Connecting Youth: Teen Learning in 21st Century Spaces
There is more to connecting youth than text messaging, it was clear in “Connecting Youth: Key Findings from the Learning Labs in Libraries and Museums Projects” program on Friday morning, sponsored by the Urban Libraries Council. Connecting youth is about engaging teens through subjects that interest them. The Learning Labs Initiative, started in 2012, helps teens connect activities and interests that they pursue in the library with skills that can help them at school or in a future career. Today, there are 27 Learning Labs and YOUMedia sites across the United States.
What makes these programs unique are partnerships that go beyond the library. Learning Labs collaborate with local universities, museums, schools, and community organizations. These bridges back to the real world can contextualize teens’ learning experiences. Learning Labs are also different from traditional library programming because Learning Labs and the connected learning method are firmly based in robust research. The program’s originators started with demographic studies about youth and their learning habits.
So, how do teens learn? Hanging out, messing around, geeking out (HOMAGO) is the battle cry for today’s teen librarians. The research shows that, for adolescents, socializing, learning, creating, and just having fun are not separate activities. Teens can roll it all into one. In fact, combining these activities results in more successful learning for today’s young people.
Learning Labs and their HOMAGO ethos offer adolescents multiple entry points to learning experiences. This lets teens engage with what they want to learn in ways that are meaningful for them. This style of connected learning is also more successful than the top-down information consumption that many teens get at school.
What makes learning connected? Connected learning programs are characterized by being:
- Openly networked
- Academically oriented
In other words, connected learning programs allow teens to work together to create their own meaning using ideas that interest them.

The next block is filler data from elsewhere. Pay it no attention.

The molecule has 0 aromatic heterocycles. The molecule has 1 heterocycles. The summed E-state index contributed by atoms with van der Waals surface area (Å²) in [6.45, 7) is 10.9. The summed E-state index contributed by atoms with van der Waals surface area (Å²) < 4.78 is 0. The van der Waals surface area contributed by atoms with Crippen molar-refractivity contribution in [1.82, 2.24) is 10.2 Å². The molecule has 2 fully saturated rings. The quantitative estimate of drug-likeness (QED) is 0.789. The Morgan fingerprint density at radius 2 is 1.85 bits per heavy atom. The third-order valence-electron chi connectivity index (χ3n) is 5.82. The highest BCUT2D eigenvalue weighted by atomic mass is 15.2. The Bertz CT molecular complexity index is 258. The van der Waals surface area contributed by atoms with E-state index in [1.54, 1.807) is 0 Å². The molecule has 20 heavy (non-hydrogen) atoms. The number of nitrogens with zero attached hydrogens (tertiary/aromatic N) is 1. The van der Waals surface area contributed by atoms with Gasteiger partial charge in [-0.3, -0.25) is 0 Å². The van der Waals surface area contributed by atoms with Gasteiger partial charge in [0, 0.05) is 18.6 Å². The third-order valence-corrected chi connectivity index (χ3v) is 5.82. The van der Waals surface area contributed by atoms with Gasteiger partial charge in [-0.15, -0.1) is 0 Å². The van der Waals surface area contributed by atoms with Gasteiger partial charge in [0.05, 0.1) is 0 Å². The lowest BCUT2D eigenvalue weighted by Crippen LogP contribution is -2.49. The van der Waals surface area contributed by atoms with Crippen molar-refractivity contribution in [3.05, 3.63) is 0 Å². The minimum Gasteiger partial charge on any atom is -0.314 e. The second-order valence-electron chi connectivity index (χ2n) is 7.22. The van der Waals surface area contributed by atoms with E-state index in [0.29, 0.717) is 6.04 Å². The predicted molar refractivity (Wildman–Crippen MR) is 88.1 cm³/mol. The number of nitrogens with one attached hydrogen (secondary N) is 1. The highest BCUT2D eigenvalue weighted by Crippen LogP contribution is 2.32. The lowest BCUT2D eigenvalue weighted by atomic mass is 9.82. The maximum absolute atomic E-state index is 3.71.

Learning Labs are about providing context for young people to ground their interests to real-world ideas. This feature of Learning Labs is also its biggest challenge. Teens do not typically have the language to translate their skills and interests into résumé-ready terms. Libraries need to help adolescents see how their interests connect to real-world ideas, which is not always easy. A librarian from Las Vegas shared an example of connecting teen interests to a career. The library staff noticed that many of their teen patrons were interested in music. To support that interest, they started a DJing program. Teens learned how to speak in front of an audience, plan parties, and use the technology to make music. Now, some of these teens are participating in battle of the bands competitions.
The success of connected learning programs hinges on creating a community for teens in the library. One theme the presenters emphasized was getting young people to see the library as a third space. Here, adolescents can learn and gather in a place other than school or home.
Kiley Larson, postdoctoral researcher in the area of digital media and learning hubs at New York University, emphasized the need to build relationships with youth. Technology might get teens in the door, but the relationships they form with mentors, librarians, and other teens are what keeps them coming back.
Mentoring is the key for successful relationships with teens. Connected learning programs involve people from all types of careers, including artists and IT experts. Mentors need to be comfortable working with young people and willing to constantly learn new things.
The Learning Lab is a space where teens are valued and respected. It is critical that adults involved in connected learning respond to teens’ interests, rather than dismiss them. Mentors can help youth pursue their interests and find a pathway to something bigger. For example, Instagram is not a career goal, but learning photography or design can be. Adults in the library help adolescents recognize valuable skills and carve out career trajectories.
A big concern among the session’s attendees was measuring outcomes. Because connected learning programs often rely on grants, librarians must demonstrate the success of their program. Measuring outcomes is a challenge for a program that lets teens do whatever they want. It is practically impossible to measure skill growth, which would be the natural thing to assess. Librarians are often limited to self-reported data from their youth patrons.
The attendees had a lot of ideas for measurement. One librarian suggested a Girl Scout–style badging system to enable adolescents to demonstrate mastery of skills. Another suggested using an exit interview that the teen completes with his or her mentor.
Amy Eshlemen of Urban Libraries Council explained that the way librarians normally frame program goals might not work for connected learning spaces. “It is up to us to change the dialogue around outcomes,” Eshlemen explained. Librarians, like the teens they mentor, will have to define success on their terms as they explore new methods of 21st-century learning.
LINDSEY HALSELL is an analyst for the Bureau for Private Postsecondary Education in California’s Department of Consumer Affairs. She blogs at digitalmanticore.com.
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